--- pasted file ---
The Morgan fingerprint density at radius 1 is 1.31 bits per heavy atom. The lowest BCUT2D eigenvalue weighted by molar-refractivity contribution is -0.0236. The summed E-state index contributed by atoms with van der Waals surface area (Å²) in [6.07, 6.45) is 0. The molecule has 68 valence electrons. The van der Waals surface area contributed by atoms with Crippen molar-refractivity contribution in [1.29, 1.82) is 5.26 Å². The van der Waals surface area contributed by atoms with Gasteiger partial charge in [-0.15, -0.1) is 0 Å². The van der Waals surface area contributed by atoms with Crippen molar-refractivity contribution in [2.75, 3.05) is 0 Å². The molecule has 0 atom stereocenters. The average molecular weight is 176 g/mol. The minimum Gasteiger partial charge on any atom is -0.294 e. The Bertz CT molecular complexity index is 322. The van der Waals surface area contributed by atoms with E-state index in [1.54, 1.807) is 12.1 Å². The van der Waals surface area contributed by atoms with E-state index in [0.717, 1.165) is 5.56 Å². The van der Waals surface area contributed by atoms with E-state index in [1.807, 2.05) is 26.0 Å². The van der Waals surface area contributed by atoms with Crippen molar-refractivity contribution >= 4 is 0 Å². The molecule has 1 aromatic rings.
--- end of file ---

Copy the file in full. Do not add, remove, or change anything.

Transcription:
The Morgan fingerprint density at radius 1 is 1.31 bits per heavy atom. The lowest BCUT2D eigenvalue weighted by molar-refractivity contribution is -0.0236. The summed E-state index contributed by atoms with van der Waals surface area (Å²) in [6.07, 6.45) is 0. The molecule has 68 valence electrons. The van der Waals surface area contributed by atoms with Crippen molar-refractivity contribution in [1.29, 1.82) is 5.26 Å². The van der Waals surface area contributed by atoms with Gasteiger partial charge in [-0.15, -0.1) is 0 Å². The van der Waals surface area contributed by atoms with Crippen molar-refractivity contribution in [2.75, 3.05) is 0 Å². The molecule has 0 atom stereocenters. The average molecular weight is 176 g/mol. The minimum Gasteiger partial charge on any atom is -0.294 e. The Bertz CT molecular complexity index is 322. The van der Waals surface area contributed by atoms with E-state index in [1.54, 1.807) is 12.1 Å². The van der Waals surface area contributed by atoms with E-state index in [0.717, 1.165) is 5.56 Å². The van der Waals surface area contributed by atoms with E-state index in [1.807, 2.05) is 26.0 Å². The van der Waals surface area contributed by atoms with Crippen molar-refractivity contribution >= 4 is 0 Å². The molecule has 1 aromatic rings.